Mid-East, Africa drive growth of level-measuring industries markets
Level-measuring industries worldwide are expected to grow over the next several years, but not at a uniform rate around the globe, a recent study shows. The most significant increases are forecast for Middle East and Africa.
According to the latest survey data from Venture Development Corp. (VDC) on global process measurement and inventory tank gauging (ITG) markets, the process level measuring device market totaled approximately $1.3 billion in 2004 and is expected to increase at a 4.4% compound annual growth rate (CAGR) to more than $1.6 billion in 2009. The worldwide ITG system market totaled $327 million in 2004 and is forecast to grow at a 5.7% CAGR to $431 million in 2009.
Level measurement is a widely measured process variable that uses many sensing technologies to determine the height of various materials in tanks, containers, silos, or containers holding liquids or granular solids, says the VDC report. The study defines ITG as the use of level measuring for inventory storage and custody transfer applications as opposed to process control. Many ITG systems provide greater accuracy than process level measurement systems and over greater heights, says VDC.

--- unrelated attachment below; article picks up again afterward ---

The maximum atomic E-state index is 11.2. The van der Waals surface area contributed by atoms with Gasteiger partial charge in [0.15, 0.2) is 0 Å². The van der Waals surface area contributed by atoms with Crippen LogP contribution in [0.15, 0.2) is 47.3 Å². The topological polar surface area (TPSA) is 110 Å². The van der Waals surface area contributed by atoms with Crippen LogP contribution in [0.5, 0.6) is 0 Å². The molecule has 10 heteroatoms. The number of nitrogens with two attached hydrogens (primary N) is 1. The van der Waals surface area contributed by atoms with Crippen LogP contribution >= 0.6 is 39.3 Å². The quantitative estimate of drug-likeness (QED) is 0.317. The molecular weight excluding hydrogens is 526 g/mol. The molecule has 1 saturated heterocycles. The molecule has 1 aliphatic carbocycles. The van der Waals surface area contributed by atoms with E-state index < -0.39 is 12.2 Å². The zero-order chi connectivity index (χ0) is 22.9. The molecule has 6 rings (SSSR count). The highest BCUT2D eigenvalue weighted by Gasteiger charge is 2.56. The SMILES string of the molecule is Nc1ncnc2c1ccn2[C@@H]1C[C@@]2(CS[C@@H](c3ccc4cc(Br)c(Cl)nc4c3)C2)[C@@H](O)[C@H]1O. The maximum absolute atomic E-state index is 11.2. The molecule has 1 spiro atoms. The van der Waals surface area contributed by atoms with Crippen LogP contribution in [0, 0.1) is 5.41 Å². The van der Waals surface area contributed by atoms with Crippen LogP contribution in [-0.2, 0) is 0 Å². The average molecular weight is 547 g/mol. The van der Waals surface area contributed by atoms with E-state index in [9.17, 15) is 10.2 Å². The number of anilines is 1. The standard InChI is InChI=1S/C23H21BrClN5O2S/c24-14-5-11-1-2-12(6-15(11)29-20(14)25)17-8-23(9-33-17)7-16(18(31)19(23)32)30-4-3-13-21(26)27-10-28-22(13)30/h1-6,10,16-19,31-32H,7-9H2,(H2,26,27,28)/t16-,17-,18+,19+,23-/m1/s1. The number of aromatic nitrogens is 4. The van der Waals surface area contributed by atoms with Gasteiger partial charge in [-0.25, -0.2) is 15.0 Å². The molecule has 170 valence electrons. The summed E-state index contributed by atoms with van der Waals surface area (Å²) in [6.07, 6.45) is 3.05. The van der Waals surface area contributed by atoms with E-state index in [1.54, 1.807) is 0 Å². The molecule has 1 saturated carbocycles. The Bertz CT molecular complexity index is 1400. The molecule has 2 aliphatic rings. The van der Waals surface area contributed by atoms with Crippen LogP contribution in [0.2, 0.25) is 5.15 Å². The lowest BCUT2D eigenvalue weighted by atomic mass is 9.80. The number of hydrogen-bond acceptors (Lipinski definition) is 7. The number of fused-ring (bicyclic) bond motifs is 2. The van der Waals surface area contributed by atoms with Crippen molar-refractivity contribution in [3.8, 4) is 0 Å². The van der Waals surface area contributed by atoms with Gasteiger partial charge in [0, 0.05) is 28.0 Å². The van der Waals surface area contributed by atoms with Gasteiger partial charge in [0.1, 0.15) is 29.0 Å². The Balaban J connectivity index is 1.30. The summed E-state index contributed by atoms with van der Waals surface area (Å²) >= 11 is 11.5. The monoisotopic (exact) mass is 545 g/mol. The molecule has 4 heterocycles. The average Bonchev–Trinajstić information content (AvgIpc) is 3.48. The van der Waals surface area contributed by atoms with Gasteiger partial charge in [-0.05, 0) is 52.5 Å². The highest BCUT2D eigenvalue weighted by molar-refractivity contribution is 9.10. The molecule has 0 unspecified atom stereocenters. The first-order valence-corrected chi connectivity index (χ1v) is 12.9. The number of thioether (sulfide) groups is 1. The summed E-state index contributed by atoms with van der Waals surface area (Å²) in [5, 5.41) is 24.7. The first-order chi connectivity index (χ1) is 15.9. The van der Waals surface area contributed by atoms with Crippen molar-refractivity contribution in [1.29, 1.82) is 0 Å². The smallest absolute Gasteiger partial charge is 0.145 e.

Most significant growth in both product markets is expected in Middle East and Africa regions for gas and petroleum industry applications, the survey indicates. It states that shipments for this industry are expected to rise at relatively high growth rates due to sharply rising fuel prices and expanding Mid-East exploration, oil field production, and refinery capacity. In the ITG area, a growing need to monitor inventory levels more accurately was observed.
Breakdown of the market growth rates puts increases in process level measurement devices at 7.3% for the Middle East & Africa region, compared to 2.4% in North America and 6.4% in Asia-Pacific. In ITG systems, the study puts Middle East & Africa growth at 10.3%, with North America and Asia-America coming in at 4.5% and 6.0% respectively.
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—Jeanine Katzel, senior editor, Control Engineering, email@example.com